Josephine Russell Erwin Clay

Josephine’s first husband, Henry Clay’s grandson, Eugene Erwin was killed in action in the Civil War in 1863 leaving her a Confederate widow in Union occupied Independence, Missouri. Losing a spouse is never easy for anyone, but for women in the early 19th century, it was especially difficult. Widows had little chance to support themselves or their families. Josephine had three children and needed help to survive. She eventually came to Lexington, Kentucky to be housekeeper for Henry Clay’s son John, whom she married a few years later. John was a very successful Thoroughbred breeder and racer, and businessman. When he died, Josephine took over his horse business vowing “to do my best and to rely absolutely on myself—to paddle my own canoe; and if the craft went down to sink with her.” Josephine was ultimately very successful and respected in her own right in the male-dominated equine industry, paving the way for women to be involved in the industry today.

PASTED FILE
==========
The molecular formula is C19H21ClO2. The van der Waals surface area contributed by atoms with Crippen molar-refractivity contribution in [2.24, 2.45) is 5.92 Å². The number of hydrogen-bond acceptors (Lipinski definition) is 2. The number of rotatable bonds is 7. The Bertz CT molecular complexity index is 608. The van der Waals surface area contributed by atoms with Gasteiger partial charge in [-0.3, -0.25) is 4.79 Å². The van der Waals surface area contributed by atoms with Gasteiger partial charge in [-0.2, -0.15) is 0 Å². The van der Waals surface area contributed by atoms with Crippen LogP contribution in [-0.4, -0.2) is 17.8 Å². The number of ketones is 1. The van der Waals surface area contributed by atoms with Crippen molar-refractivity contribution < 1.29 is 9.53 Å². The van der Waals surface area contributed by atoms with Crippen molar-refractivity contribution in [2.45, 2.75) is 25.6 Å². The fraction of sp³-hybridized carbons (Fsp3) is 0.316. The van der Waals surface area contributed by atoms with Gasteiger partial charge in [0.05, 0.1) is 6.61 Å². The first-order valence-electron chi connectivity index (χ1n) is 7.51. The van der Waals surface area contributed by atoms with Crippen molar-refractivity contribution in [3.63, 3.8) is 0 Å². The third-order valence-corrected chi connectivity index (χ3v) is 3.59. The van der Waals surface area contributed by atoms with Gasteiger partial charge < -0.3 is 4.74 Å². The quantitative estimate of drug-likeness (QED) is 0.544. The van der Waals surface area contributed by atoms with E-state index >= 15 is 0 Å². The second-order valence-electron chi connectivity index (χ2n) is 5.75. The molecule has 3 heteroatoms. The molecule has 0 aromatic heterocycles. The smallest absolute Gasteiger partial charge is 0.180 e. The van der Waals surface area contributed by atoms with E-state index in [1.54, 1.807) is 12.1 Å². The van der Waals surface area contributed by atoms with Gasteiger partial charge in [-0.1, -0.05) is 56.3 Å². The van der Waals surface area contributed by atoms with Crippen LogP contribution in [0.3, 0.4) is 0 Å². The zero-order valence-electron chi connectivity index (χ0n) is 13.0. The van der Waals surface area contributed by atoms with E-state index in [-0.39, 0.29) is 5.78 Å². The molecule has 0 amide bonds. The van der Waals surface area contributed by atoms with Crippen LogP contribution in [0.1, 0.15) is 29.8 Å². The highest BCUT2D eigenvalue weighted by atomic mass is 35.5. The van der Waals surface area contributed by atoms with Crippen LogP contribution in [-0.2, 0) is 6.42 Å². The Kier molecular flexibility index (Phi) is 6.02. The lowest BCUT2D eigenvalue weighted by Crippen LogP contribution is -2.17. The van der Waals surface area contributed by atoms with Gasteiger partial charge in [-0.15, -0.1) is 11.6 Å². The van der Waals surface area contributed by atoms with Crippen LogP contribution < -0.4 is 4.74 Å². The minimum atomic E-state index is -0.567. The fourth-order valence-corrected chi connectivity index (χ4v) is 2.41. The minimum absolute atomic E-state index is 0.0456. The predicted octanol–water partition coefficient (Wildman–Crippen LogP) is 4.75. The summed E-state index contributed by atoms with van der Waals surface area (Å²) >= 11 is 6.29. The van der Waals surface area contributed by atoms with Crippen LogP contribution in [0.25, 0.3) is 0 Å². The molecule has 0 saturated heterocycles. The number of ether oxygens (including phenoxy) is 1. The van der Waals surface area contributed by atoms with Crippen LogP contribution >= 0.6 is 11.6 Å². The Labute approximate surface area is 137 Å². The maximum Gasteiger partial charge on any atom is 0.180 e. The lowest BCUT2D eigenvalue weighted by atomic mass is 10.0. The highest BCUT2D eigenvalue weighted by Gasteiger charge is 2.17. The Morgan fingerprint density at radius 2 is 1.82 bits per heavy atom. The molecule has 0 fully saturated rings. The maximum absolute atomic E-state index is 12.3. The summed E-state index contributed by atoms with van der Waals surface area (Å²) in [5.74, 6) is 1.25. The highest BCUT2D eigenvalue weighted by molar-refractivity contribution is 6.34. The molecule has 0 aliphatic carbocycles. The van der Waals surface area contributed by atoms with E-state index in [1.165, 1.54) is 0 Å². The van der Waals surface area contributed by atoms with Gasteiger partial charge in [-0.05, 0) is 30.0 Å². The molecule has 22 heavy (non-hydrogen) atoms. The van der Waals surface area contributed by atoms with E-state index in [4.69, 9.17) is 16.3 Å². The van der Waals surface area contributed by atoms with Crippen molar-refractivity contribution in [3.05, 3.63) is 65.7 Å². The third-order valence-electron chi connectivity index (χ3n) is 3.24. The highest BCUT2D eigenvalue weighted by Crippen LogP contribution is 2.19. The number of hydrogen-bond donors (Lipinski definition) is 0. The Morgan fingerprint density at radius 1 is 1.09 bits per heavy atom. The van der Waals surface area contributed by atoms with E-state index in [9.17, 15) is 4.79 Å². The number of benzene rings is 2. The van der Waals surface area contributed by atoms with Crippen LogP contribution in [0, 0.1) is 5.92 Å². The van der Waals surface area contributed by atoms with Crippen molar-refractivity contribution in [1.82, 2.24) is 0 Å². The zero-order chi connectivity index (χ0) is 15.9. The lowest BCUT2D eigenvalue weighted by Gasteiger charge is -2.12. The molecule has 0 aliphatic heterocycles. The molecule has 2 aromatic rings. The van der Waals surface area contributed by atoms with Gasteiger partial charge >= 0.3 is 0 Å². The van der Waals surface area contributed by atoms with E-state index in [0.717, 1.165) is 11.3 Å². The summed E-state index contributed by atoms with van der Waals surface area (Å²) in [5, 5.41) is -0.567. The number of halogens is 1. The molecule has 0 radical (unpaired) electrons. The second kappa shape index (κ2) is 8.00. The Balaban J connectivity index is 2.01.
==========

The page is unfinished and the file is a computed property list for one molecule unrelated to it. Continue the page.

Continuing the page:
Later in life, Josephine wrote novels based on her experiences. She also saved many family artifacts and stories. Those artifacts and stories make up a large part of the legacy of Henry Clay today. 

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